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Reverse Offers

You’ve just taken a new listing. The photos have been taken, the virtual tour is complete and they both look fantastic. The listing has been entered into MLS and syndicated to every real estate website known to mankind and even has been uploaded to your website and your social media channels.  The sign is firmly planted in the yard and a lockbox is on the door.  The marketing flyers have been created and are strategically placed on the counter in the kitchen for the buyers eyeballs to see as they enter the room.  Oh and you’ve scheduled the dreaded open house.

There are a high degree of traffic, BUT no offers!

At this point, you are probably scratching your head wondering why someone hasn’t placed an offer on this amazing home. You have ruled out your marketing efforts because you’ve inserted a ton of effort. The property condition has been ruled out because you’ve worked with the seller to stage, re-arrange and the home is super clean.  In your own opinion, the list price is comparable to the other homes listed in the area.  The buyer and buyer agents feedback always states, “Great Home” or it states “We love this, this and this, but didn’t love that.”  As the listing agent what should you do?

Do you sit back and wait for the right buyer to come along?

Do you take ownership and have your seller make an offer (reverse offer) to the buyer?

Frankly, the first option is nerve wracking not to mention you seller is asking why there are no offers.  In the back of my mind I always remember, I was hired to bring the buyer in the least amount of time, for the highest price with the best terms possible. So, if I patiently wait – I’m not delivering my guarantee or commitment to my client.  Some may disagree with this statement, but this is how my brain functions.  I’ll be the first to tell you reverse offers rock!  There are times when a buyer or buyers agent needs a little nudge in the tush to begin the negotiation process. I’ve encountered a few situations where the buyer was ready to put in an offer, but the agent didn’t realize the buying signals the buyer was giving or the agent was pushing the buyer to another area over an area preferred by the buyer.  Regardless of why the buyer was not moving forward with an offer, it is wise for the listing agent to nudge and act based upon intel provided as long as the buyer identifies a reason the seller can remedy that will move the parties closer together.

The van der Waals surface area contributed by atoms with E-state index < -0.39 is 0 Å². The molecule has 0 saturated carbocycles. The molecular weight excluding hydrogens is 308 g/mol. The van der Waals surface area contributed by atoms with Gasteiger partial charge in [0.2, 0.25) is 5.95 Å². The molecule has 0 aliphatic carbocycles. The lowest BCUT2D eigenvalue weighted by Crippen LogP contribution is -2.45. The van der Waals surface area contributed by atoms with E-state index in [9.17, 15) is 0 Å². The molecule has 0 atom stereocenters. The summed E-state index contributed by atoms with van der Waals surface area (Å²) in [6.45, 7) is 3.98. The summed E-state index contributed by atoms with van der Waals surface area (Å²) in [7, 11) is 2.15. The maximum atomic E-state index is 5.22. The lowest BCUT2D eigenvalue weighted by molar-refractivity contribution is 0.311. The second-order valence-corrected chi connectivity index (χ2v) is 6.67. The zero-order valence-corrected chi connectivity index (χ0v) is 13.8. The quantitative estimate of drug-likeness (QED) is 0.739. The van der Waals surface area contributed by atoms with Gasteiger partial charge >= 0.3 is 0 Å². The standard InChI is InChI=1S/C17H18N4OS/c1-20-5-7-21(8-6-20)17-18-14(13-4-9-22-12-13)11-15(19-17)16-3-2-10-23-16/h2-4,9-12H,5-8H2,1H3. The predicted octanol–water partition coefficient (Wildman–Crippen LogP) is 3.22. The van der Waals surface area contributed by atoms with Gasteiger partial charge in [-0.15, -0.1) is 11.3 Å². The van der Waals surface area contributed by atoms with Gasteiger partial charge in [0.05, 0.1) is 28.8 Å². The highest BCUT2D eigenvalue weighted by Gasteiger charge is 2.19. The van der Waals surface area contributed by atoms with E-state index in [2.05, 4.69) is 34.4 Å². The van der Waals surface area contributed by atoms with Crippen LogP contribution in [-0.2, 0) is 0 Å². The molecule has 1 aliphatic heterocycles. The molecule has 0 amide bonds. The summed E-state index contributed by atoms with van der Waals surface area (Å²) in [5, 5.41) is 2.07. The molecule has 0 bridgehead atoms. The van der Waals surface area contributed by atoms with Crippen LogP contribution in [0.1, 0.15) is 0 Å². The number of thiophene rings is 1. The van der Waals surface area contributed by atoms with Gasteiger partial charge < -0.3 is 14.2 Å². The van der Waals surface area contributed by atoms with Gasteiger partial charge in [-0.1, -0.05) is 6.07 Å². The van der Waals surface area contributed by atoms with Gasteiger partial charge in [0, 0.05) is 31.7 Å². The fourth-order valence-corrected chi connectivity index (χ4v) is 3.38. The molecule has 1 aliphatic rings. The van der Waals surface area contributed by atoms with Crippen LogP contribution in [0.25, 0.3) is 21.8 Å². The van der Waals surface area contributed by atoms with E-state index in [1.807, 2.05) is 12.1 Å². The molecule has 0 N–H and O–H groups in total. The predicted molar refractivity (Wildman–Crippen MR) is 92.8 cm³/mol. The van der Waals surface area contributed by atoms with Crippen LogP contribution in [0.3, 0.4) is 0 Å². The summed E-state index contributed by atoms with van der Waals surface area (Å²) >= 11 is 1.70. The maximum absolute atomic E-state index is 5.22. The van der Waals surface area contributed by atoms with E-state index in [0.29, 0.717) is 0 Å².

I politely ask for feedback from every agent showing and when I’m reviewing responses, I’m looking for signs the buyer could be ready to buy.  If I see the buyer likes the home, but has issues with a few select items it is time to contact my client and address these concerns and see if they’d be willing to replace, repair or offer a credit in lieu of repairs to the possible buyer and begin the reverse offer to the buyer.  If so, I’ve my work cut out for me.

I begin with preparing the reverse offer from seller to the possible buyer. In the offer, it states what the seller will sell the home for and what repairs they are willing to make or what dollar amount they feel is appropriate for the repair. A cover letter is attached explaining what they are receiving an offer from the seller. I learned to include this, actually the hard way, when a buyers agent couldn’t explain the concept of a reverse offer to her buyer. We give the buyer 48 hours to ponder our reverse offer.  Yes… 48 hours whole hours.  Remember, this will be a new concept to the buyer and sometimes the buyers agent often they need a little extra time to mull over it.

If at the end of the 48 hours, we may have an acceptance or a counter offer and if so this plan worked. If we end up with a rejection, the only loss is time of preparing the offer. After all, there is no harm in asking and if you don’t you’ll never know what the answer could be.